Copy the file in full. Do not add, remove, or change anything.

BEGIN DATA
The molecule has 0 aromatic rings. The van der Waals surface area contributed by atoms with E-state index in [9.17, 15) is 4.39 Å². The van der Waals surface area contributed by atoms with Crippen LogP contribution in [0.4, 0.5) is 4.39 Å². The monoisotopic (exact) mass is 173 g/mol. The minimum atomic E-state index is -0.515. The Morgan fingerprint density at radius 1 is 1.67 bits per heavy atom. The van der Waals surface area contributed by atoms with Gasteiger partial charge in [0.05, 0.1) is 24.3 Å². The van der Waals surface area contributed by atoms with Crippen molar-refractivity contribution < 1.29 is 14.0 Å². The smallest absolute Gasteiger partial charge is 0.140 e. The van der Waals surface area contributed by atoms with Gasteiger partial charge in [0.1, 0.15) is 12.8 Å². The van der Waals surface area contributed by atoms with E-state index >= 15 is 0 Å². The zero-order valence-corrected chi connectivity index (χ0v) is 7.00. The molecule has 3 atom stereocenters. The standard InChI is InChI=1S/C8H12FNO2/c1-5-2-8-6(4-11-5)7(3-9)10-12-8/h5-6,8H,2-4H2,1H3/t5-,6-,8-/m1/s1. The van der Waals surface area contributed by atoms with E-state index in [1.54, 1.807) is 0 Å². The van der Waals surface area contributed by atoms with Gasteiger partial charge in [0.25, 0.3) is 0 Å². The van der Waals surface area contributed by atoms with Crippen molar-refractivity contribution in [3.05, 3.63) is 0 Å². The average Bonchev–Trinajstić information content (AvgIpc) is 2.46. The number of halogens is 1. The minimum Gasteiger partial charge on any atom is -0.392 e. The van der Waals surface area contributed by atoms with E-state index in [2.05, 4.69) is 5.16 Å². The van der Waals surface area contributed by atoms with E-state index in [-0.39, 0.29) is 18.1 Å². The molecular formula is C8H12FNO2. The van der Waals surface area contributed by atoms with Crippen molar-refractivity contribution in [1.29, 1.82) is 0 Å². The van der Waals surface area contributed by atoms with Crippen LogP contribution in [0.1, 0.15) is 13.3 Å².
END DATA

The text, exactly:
The molecule has 0 aromatic rings. The van der Waals surface area contributed by atoms with E-state index in [9.17, 15) is 4.39 Å². The van der Waals surface area contributed by atoms with Crippen LogP contribution in [0.4, 0.5) is 4.39 Å². The monoisotopic (exact) mass is 173 g/mol. The minimum atomic E-state index is -0.515. The Morgan fingerprint density at radius 1 is 1.67 bits per heavy atom. The van der Waals surface area contributed by atoms with Gasteiger partial charge in [0.05, 0.1) is 24.3 Å². The van der Waals surface area contributed by atoms with Crippen molar-refractivity contribution < 1.29 is 14.0 Å². The smallest absolute Gasteiger partial charge is 0.140 e. The van der Waals surface area contributed by atoms with Gasteiger partial charge in [0.1, 0.15) is 12.8 Å². The van der Waals surface area contributed by atoms with E-state index >= 15 is 0 Å². The zero-order valence-corrected chi connectivity index (χ0v) is 7.00. The molecule has 3 atom stereocenters. The standard InChI is InChI=1S/C8H12FNO2/c1-5-2-8-6(4-11-5)7(3-9)10-12-8/h5-6,8H,2-4H2,1H3/t5-,6-,8-/m1/s1. The van der Waals surface area contributed by atoms with E-state index in [1.54, 1.807) is 0 Å². The van der Waals surface area contributed by atoms with Gasteiger partial charge in [0.25, 0.3) is 0 Å². The van der Waals surface area contributed by atoms with Crippen molar-refractivity contribution in [3.05, 3.63) is 0 Å². The average Bonchev–Trinajstić information content (AvgIpc) is 2.46. The number of halogens is 1. The minimum Gasteiger partial charge on any atom is -0.392 e. The van der Waals surface area contributed by atoms with E-state index in [2.05, 4.69) is 5.16 Å². The van der Waals surface area contributed by atoms with E-state index in [-0.39, 0.29) is 18.1 Å². The molecular formula is C8H12FNO2. The van der Waals surface area contributed by atoms with Crippen molar-refractivity contribution in [1.29, 1.82) is 0 Å². The van der Waals surface area contributed by atoms with Crippen LogP contribution in [0.1, 0.15) is 13.3 Å².